5 Point Discussions – The Orville Episode 2: “Command Performance”

by Sage Ashford

The Orville

Welcome back to 5 Point Discussions for The Orville!  We’re back with another episode, as this show continues to prove itself vastly more popular than critics would’ve suggested. If you like this, please be sure to share it on Facebook or any other social media, and RT it on Twitter.  If you have any comments, hit me up on @SageShinigami on Twitter.

1. Though I’d rather it didn’t, I’m eventually expecting the Moclan idea to fall flat on its face, but for now I do appreciate them for trying. We learned last episode that they’re a single-sexed species, which naturally raised the question of how they have children. Well, this episode we learn that they lay eggs (and I learned something today) and that our ship’s second officer Lt. Commander Bortus is in fact the mother of a child between him and his partner Klyden. I do appreciate them for turning the idea of birth and motherhood on its head—Bortus doesn’t seem disdainful of having children, and in fact has a pretty strong motherly instinct when his child is in danger due to the (mis)adventures happening around him on the Orville.

I’m sure some people thought this was being played for a joke, but…I’m not so sure that’s what MacFarlane wanted to go for here. Later in the episode Alara runs upon Bortus while he’s…incubating and he’s…completely nude. You’d think that’d be the punchline, but it’s…barely played for much of a laugh, and is more awkward than anything else. I think if Seth really wanted to be funny he would’ve gone for Bortus being completely clothed, but instead it’s just seen as completely natural, even if Alara winds up embarrassed.

2. The main conflict of the series comes when Kelly and Ed are lured to a ship and transported to another world, where they serve as zoo animals for a more “highly advanced” species. It’s a basic enough science-fiction concept, “What if humans were in the zoo” and so on…but that’s fine. It’s a concept that could be revisited since most people haven’t seen it in ages.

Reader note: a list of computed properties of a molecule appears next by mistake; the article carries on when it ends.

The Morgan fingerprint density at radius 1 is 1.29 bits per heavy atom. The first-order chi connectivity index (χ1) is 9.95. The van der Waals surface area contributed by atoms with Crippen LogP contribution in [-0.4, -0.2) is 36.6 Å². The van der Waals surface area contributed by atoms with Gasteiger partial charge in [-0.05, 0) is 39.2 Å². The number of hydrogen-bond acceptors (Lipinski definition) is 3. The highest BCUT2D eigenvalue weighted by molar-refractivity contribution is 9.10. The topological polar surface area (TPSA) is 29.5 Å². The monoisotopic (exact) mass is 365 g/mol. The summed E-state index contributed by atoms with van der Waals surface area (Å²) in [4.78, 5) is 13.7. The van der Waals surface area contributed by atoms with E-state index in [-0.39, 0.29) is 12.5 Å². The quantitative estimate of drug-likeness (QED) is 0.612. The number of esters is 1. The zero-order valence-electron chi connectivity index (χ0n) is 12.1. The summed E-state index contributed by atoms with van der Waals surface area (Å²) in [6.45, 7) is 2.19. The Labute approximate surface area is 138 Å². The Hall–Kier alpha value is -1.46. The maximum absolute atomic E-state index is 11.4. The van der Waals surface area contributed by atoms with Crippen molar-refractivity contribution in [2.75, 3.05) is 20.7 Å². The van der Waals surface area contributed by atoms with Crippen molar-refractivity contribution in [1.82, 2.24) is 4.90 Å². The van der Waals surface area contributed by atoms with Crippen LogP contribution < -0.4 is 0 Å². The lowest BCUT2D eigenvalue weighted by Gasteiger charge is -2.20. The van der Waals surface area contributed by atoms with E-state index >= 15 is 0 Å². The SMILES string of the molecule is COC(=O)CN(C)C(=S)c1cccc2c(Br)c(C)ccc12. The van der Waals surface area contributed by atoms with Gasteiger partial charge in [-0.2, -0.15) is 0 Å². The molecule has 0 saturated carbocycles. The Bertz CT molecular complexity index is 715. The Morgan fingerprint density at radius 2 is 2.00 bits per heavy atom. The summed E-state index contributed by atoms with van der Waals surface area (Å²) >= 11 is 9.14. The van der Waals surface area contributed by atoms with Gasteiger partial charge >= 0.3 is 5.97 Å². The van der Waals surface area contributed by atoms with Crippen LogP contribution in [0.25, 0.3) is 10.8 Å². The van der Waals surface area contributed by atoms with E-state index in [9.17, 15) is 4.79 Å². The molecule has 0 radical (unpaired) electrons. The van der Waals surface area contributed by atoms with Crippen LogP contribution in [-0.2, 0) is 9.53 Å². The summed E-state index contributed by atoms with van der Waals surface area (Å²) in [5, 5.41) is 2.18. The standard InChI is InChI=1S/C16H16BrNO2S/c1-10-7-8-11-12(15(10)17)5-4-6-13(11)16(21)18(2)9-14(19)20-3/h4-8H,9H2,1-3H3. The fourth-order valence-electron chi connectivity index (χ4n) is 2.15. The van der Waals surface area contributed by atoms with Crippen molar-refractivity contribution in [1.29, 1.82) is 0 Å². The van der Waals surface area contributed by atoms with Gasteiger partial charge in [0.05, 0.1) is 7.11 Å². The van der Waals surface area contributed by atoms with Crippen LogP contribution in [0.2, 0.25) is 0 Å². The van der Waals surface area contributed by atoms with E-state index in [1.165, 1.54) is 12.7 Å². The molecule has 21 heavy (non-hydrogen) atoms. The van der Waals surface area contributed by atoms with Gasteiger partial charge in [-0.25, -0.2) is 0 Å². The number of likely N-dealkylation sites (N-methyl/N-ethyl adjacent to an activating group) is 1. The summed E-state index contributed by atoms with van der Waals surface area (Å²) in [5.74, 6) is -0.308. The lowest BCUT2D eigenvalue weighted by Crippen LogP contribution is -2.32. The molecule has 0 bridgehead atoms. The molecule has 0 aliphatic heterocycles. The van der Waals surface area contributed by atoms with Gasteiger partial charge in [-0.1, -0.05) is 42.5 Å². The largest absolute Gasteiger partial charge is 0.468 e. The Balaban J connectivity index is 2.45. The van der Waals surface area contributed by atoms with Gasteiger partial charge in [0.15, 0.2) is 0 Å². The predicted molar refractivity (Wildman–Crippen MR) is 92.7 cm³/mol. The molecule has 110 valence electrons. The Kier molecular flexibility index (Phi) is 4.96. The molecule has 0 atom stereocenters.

The real question is…how did they fall for this to begin with? In the middle of nowhere, they happen on a ship that was supposedly attacked by the Krill, but instead of the war-like Krill leaving no survivors, they appear to have mostly left the ship only slightly damaged. They notice things are sketchy and immediately try to scan the ship, only to discover the ship is scanning them first? And as if we aren’t done with unlikely coincidences—we learn that Ed’s parents are somehow on the ship. What part of this didn’t scream “dangerous”?

If Kelly and Ed weren’t so busy trying not to screw each other yet, I like to think this whole thing would’ve been obvious to them both as a trap.

3. With a minor exception near the end, Alara’s character arc was perfect. At the risk of pissing a few people off, it’s felt lately like marginalized characters have to be hyper-competent at all things so they can be a perfect role model-type. (The Rey Effect.) I can understand the idea behind it, but it also makes these characters feel less authentic and usually outright poorly written.

But this episode, Alara is placed in charge when the ship’s commander, and it’s first and second officers are rendered incapacitated for different reasons. Now when it comes to security, Alara’s usually damn good at her job. She’s strong, a good shot, and a quick thinker judging by last week’s episode. But being a leader?  So far she had proven more used to taking orders than giving them, and it shows this episode.